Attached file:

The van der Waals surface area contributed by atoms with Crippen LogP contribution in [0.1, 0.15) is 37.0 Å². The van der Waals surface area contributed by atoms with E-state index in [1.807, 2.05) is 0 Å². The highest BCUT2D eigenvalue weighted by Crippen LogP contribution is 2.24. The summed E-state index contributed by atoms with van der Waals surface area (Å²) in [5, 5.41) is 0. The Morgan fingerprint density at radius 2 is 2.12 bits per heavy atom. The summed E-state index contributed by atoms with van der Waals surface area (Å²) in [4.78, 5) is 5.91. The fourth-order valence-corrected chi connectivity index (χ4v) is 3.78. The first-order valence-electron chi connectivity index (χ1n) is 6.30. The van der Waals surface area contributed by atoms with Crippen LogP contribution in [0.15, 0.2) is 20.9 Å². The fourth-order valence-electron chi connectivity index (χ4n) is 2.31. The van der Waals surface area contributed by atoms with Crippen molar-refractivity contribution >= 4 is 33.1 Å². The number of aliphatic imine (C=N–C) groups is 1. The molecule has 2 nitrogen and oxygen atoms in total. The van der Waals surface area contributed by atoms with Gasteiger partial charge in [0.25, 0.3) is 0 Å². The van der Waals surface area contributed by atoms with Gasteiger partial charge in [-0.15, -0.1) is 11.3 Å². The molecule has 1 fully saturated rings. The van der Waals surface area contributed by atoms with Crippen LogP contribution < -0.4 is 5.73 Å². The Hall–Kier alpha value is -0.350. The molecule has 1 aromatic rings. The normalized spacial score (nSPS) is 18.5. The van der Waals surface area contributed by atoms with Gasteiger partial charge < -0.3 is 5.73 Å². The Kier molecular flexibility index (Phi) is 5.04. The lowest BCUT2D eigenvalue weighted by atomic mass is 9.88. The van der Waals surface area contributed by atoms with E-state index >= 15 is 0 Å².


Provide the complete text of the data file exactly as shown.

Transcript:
The van der Waals surface area contributed by atoms with Crippen LogP contribution in [0.1, 0.15) is 37.0 Å². The van der Waals surface area contributed by atoms with E-state index in [1.807, 2.05) is 0 Å². The highest BCUT2D eigenvalue weighted by Crippen LogP contribution is 2.24. The summed E-state index contributed by atoms with van der Waals surface area (Å²) in [5, 5.41) is 0. The Morgan fingerprint density at radius 2 is 2.12 bits per heavy atom. The summed E-state index contributed by atoms with van der Waals surface area (Å²) in [4.78, 5) is 5.91. The fourth-order valence-corrected chi connectivity index (χ4v) is 3.78. The first-order valence-electron chi connectivity index (χ1n) is 6.30. The van der Waals surface area contributed by atoms with Crippen LogP contribution in [0.15, 0.2) is 20.9 Å². The fourth-order valence-electron chi connectivity index (χ4n) is 2.31. The van der Waals surface area contributed by atoms with Crippen molar-refractivity contribution >= 4 is 33.1 Å². The number of aliphatic imine (C=N–C) groups is 1. The molecule has 2 nitrogen and oxygen atoms in total. The van der Waals surface area contributed by atoms with Gasteiger partial charge in [0.25, 0.3) is 0 Å². The van der Waals surface area contributed by atoms with Gasteiger partial charge in [-0.15, -0.1) is 11.3 Å². The molecule has 1 fully saturated rings. The van der Waals surface area contributed by atoms with Crippen LogP contribution < -0.4 is 5.73 Å². The Hall–Kier alpha value is -0.350. The molecule has 1 aromatic rings. The normalized spacial score (nSPS) is 18.5. The van der Waals surface area contributed by atoms with Gasteiger partial charge < -0.3 is 5.73 Å². The Kier molecular flexibility index (Phi) is 5.04. The lowest BCUT2D eigenvalue weighted by atomic mass is 9.88. The van der Waals surface area contributed by atoms with E-state index >= 15 is 0 Å².